Given these specificities concerning China, our purpose is to investigate the impact of oil price changes on the Chinese economy. More specifically, we proceed to a multivariate analysis to put forward the mechanisms of propagation of an oil price change. In this context, a standard approach relies on vector autoregressive (VAR) modelling. However, Bernanke et al. (2005) highlight several drawbacks of this approach, including the degrees of freedom issue: to conserve degrees of freedom, standard VAR modelling generally includes a small number of variables, which is unlikely to account for all the relevant information. To circumvent this problem, we follow Bernanke et al. (2005), who proposed an alternative approach combining the standard VAR analysis with factor analysis. The underlying idea of the resulting factor-augmented VAR (FAVAR) models is that a large amount of information about the economy can be summarized using a relatively small number of factors that stand in for broad concepts like ‘economic activity’ or ‘credit conditions’. Augmenting usual VAR models with a small number of such estimated factors that summarize a broad range of economic variables enables us to exploit more information and to obtain the responses of a large set of variables to exogenous innovations. Here, we consider the following set of variables: GDP, consumer price index (CPI), producer price index, households’ consumption expenditure, investment, imports, exports, interest rates, money supply and unemployment rate. We also include in our set of variables producer prices for electricity and coal because: (i) the Chinese energy market is unbalanced and clearly dominated by coal; and (ii) electricity use tends to increase in developing provinces, following the changes in income distribution patterns.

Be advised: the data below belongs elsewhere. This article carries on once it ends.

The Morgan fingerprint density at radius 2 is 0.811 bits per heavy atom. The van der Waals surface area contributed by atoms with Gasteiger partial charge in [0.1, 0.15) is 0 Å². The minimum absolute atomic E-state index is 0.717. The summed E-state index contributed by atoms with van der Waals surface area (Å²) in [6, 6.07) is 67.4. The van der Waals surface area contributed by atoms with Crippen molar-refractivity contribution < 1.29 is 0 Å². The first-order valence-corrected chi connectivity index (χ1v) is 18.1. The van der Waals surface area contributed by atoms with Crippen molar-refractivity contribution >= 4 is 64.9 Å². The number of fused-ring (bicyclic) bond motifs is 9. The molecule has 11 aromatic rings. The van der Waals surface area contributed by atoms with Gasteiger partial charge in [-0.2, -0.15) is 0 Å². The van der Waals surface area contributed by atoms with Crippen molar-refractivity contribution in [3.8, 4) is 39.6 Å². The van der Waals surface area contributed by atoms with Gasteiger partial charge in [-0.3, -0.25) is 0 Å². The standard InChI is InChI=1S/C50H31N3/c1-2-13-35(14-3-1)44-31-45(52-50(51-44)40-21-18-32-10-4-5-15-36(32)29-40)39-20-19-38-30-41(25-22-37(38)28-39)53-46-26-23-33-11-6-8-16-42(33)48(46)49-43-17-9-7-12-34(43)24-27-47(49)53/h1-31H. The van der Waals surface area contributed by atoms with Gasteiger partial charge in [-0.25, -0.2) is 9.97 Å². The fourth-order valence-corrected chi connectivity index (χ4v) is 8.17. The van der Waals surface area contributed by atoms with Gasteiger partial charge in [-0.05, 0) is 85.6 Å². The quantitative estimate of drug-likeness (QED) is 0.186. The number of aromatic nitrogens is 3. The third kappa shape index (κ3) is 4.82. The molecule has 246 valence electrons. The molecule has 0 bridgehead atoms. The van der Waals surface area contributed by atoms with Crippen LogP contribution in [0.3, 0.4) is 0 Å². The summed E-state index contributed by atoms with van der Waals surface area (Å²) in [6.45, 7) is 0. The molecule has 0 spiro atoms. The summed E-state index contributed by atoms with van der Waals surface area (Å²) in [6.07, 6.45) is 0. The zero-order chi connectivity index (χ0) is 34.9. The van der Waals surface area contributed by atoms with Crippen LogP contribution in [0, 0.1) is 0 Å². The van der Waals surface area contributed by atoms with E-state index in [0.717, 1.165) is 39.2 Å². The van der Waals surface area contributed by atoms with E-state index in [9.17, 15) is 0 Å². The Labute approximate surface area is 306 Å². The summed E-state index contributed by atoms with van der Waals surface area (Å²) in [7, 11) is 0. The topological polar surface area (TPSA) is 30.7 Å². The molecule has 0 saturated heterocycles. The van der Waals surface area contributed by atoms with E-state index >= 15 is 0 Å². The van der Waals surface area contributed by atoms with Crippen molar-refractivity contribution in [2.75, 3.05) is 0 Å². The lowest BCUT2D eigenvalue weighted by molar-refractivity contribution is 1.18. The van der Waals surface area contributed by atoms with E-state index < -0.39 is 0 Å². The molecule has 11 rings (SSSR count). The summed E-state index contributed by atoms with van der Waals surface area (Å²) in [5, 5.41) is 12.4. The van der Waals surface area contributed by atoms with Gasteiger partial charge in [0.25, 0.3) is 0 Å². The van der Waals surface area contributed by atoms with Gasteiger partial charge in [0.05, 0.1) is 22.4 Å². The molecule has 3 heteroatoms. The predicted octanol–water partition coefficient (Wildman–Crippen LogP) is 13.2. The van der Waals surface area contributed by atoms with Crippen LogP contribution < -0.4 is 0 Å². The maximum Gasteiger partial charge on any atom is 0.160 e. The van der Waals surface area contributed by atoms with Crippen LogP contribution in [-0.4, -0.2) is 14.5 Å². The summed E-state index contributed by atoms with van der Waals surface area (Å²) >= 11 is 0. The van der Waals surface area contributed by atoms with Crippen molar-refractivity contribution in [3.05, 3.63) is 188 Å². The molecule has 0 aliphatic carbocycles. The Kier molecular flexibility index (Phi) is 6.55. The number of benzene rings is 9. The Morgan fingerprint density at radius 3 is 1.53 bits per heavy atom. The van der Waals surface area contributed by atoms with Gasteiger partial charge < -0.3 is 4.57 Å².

The rest of the paper is organized as follows. Section 2 reviews the main theoretical mechanisms through which an oil price increase may affect the economic system. Section 3 is devoted to the FAVAR modelling and investigates the propagation mechanisms of an oil price increase on the Chinese economy. Section 4 concludes.

2. main transmission mechanisms of an oil price increase

  1. Top of page
  2. Abstract
  3. 1. introduction
  4. 2. main transmission mechanisms of an oil price increase
  5. 3. factor-augmented vector autoregressive methodology analysis
  6. 4. conclusion
  7. references

As noted by Lescaroux and Mignon (2008), among others, despite the substantial research on the impacts of oil prices on economic activity, we are still far from reaching a consensus regarding the transmission channels of an oil price increase to the economic system.4 Moreover, the way oil prices influence the economy and the magnitudes of their effects may have evolved through time. Indeed, the mechanisms that were at work during the first two shocks are not necessarily the same today, i.e. since the beginning of the 2000s.5

Globally, the 1970s were characterized by an increasing dependence of the economies on oil, large and unprecedented movements in the oil market and poor macroeconomic context, especially in the USA. In this configuration, it was natural to investigate the potential links between oil prices and macroeconomic activity. Initial studies aimed to elucidate the new oil shock phenomenon by exploring its effects from the demand side: a hike in the crude price was taken as an exogenous inflationary shock (Pierce and Enzler 1974) or as a transfer of wealth from importing to exporting countries, through a shift in the terms of trade (Hickman et al. 1987). This shift, in turn, depends on energy-import intensity. The bigger the intensity, the bigger the macroeconomic impact. By and large, these analyses identified the following consequences: a slowdown in domestic demand (hence, lower GDP and higher unemployment) and inflationary pressure (a risk of tighter monetary policy).

An increase in the oil price also affects supply (Rasche and Tatom 1977a,b,c), because energy is one of the basic inputs in the production process. As a consequence, a rise in the cost of energy can be interpreted as a reduced availability of a basic input to production, leading to an increase in the cost of production. This leads to a decline in output growth and productivity. The real business cycle theory developed in the 1980s reinforced the interpretation whereby oil shocks were supply shocks, and most subsequent studies were undertaken within this theoretical framework.